Businesses at 'breaking point'; calls for commercial rates to be written off due to Covid-19

Businesses at 'breaking point'; calls for commercial rates to be written off due to Covid-19
Cork County HallPic Daragh Mc Sweeney/Provision

Calls have been made by county councillors to cancel commercial rates outright for businesses for a period of six months.

West Cork Councillor and publican Danny Collins raised the issue at this month's meeting of Cork County Council. He said it is mainly hoteliers and publicans that are at “breaking point”.

“I’m in a WhatsApp group that consists of 40 publicans from Innishannon right down to the Beara Peninsula. Basically, they’re not happy about the deferral or suspension of rates. This is like putting it off on the long finger, but it’s going to come back to us at the end of the day,” Councillor Collins said.

The West Cork Councillor said that businesses are seeking a full writing off of rates for six months, otherwise, many businesses won’t be able to reopen.

Councillor Collins called for letters to be sent to Minister Eoghan Murphy, John Paul Phelan and Paschal Donohoe addressing the issue.

“I have spoken to a couple of publicans who are nearly crying on the phone to me, because they have mortgages, they have young families, and they’re just at breaking point,” he said.

Councillor Collins outlined one hotel in West Cork who pays €33,000 in rates per year, and another in the Beara Peninsula paying €50,000, while one pub in West Cork is paying €10,500, and another is paying €13,500.

Councillor John Paul O’Shea agreed with the proposal. He said it is a challenging time for businesses, and that it was important some clarity be got on the deferral of rates from central Government.

However, he said that it’s premature to look for a six month write off, given that no one knows yet how long businesses will be closed. He also raised issues with the local authority’s income.

“A lot of the business we do here as a local authority is done from the income we get as rates and property tax. If we lie to the loss of those rates, are we going to be compensated from national Government? That’s the most important question I think we need to ask,” Councillor O’Shea said.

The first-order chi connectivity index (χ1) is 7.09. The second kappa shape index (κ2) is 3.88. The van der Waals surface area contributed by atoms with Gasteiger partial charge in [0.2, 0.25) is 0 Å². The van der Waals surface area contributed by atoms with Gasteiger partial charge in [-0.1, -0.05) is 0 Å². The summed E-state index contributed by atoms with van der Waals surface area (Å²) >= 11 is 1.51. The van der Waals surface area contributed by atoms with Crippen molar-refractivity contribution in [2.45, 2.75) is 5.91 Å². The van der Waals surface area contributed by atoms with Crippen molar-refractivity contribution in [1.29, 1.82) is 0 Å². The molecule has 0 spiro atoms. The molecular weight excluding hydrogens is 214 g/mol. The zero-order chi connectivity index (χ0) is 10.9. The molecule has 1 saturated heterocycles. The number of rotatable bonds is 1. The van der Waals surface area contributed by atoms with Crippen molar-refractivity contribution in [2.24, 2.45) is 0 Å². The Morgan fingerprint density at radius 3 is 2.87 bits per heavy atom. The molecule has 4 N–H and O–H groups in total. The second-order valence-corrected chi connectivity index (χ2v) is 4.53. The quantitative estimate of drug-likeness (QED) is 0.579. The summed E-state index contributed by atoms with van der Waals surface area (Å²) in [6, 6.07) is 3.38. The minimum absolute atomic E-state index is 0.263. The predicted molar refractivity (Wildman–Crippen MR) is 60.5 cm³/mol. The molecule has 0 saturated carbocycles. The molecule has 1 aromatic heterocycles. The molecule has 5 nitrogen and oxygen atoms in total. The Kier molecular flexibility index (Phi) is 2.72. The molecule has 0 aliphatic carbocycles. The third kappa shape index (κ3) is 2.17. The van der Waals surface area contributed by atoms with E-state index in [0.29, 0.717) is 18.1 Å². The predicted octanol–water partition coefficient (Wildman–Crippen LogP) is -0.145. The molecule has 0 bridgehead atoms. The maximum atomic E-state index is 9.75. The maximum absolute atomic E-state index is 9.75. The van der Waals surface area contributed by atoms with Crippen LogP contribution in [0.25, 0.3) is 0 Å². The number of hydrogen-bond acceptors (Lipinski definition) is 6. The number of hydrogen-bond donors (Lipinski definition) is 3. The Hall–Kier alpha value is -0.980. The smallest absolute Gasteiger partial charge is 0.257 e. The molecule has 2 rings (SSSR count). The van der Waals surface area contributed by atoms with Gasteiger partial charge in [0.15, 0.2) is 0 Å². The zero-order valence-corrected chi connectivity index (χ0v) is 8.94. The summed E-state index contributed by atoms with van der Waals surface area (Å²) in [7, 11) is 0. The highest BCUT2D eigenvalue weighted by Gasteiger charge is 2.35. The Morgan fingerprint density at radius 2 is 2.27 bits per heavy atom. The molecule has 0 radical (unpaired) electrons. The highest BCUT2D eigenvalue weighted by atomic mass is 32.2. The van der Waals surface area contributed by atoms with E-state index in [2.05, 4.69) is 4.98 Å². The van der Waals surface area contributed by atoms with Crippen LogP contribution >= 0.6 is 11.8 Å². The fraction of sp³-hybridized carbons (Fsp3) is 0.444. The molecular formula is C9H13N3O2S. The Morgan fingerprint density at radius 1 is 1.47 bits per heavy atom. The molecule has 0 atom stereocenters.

Councillor Seamus McGrath said what’s been announced in relation to commercial rates deferrals so far is not good enough and described it as “a holding measure”. He said that far more must be done.

Councillor Michael Hegarty said: “A national directive has to be given on this, because Cork County Council cannot be expected to take up the slack. Rates have such a vital role to play in the running of our local authority.” County Mayor Ian Doyle described seeing so many businesses closed as both heartbreaking and necessary, and said he worries for the future of many of them. He supported Councillor Collins’ calls.

Chief Executive of Cork County Council Tim Lucey said the local government sector would welcome a national decision being taken on the issue.

He outlined that Cork County Council, over the initial three month deferral period, stood to lose out on €12 million in rates collection, and said that if the measures extended for 12 months the cost would be €49 million.

“It’s a very significant factor in terms of us being able to continue our own business here.

“Without income, such as that, we’re simply not in a position to continue to deliver services either. We will wait and see what happens on a national level,” Mr Lucey concluded.

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